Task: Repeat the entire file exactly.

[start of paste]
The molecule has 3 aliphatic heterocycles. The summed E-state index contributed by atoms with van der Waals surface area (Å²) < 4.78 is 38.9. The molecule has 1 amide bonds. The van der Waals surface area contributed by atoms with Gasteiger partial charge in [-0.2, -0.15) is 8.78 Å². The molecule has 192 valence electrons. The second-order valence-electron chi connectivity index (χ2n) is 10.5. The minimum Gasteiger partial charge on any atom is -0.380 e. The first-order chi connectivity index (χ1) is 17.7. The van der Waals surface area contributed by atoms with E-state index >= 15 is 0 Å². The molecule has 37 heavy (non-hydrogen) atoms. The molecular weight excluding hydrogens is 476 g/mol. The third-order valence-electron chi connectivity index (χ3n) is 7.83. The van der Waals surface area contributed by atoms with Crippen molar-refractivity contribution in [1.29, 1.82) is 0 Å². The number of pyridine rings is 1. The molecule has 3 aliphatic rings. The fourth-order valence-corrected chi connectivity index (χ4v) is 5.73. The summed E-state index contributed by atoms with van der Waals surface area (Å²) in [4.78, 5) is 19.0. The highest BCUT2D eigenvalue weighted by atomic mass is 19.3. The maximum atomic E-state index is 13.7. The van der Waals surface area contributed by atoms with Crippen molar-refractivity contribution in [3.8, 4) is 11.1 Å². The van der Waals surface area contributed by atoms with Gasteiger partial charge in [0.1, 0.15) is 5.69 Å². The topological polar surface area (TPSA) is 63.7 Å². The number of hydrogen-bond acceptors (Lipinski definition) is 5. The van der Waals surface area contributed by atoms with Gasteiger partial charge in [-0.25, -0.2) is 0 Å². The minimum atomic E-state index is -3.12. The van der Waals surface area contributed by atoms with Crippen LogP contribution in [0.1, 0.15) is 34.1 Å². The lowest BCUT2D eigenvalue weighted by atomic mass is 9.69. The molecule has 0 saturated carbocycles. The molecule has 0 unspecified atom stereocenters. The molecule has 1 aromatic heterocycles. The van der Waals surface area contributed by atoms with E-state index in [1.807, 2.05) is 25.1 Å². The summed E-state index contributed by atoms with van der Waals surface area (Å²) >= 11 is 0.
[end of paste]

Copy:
The molecule has 3 aliphatic heterocycles. The summed E-state index contributed by atoms with van der Waals surface area (Å²) < 4.78 is 38.9. The molecule has 1 amide bonds. The van der Waals surface area contributed by atoms with Gasteiger partial charge in [-0.2, -0.15) is 8.78 Å². The molecule has 192 valence electrons. The second-order valence-electron chi connectivity index (χ2n) is 10.5. The minimum Gasteiger partial charge on any atom is -0.380 e. The first-order chi connectivity index (χ1) is 17.7. The van der Waals surface area contributed by atoms with E-state index >= 15 is 0 Å². The molecule has 37 heavy (non-hydrogen) atoms. The molecular weight excluding hydrogens is 476 g/mol. The third-order valence-electron chi connectivity index (χ3n) is 7.83. The van der Waals surface area contributed by atoms with Crippen molar-refractivity contribution in [1.29, 1.82) is 0 Å². The number of pyridine rings is 1. The molecule has 3 aliphatic rings. The fourth-order valence-corrected chi connectivity index (χ4v) is 5.73. The summed E-state index contributed by atoms with van der Waals surface area (Å²) in [4.78, 5) is 19.0. The highest BCUT2D eigenvalue weighted by atomic mass is 19.3. The maximum atomic E-state index is 13.7. The van der Waals surface area contributed by atoms with Crippen molar-refractivity contribution in [3.8, 4) is 11.1 Å². The van der Waals surface area contributed by atoms with Gasteiger partial charge in [0.1, 0.15) is 5.69 Å². The topological polar surface area (TPSA) is 63.7 Å². The number of hydrogen-bond acceptors (Lipinski definition) is 5. The van der Waals surface area contributed by atoms with Gasteiger partial charge in [-0.25, -0.2) is 0 Å². The minimum atomic E-state index is -3.12. The van der Waals surface area contributed by atoms with Crippen LogP contribution in [0.1, 0.15) is 34.1 Å². The lowest BCUT2D eigenvalue weighted by atomic mass is 9.69. The molecule has 0 saturated carbocycles. The molecule has 0 unspecified atom stereocenters. The molecule has 1 aromatic heterocycles. The van der Waals surface area contributed by atoms with E-state index in [1.807, 2.05) is 25.1 Å². The summed E-state index contributed by atoms with van der Waals surface area (Å²) >= 11 is 0.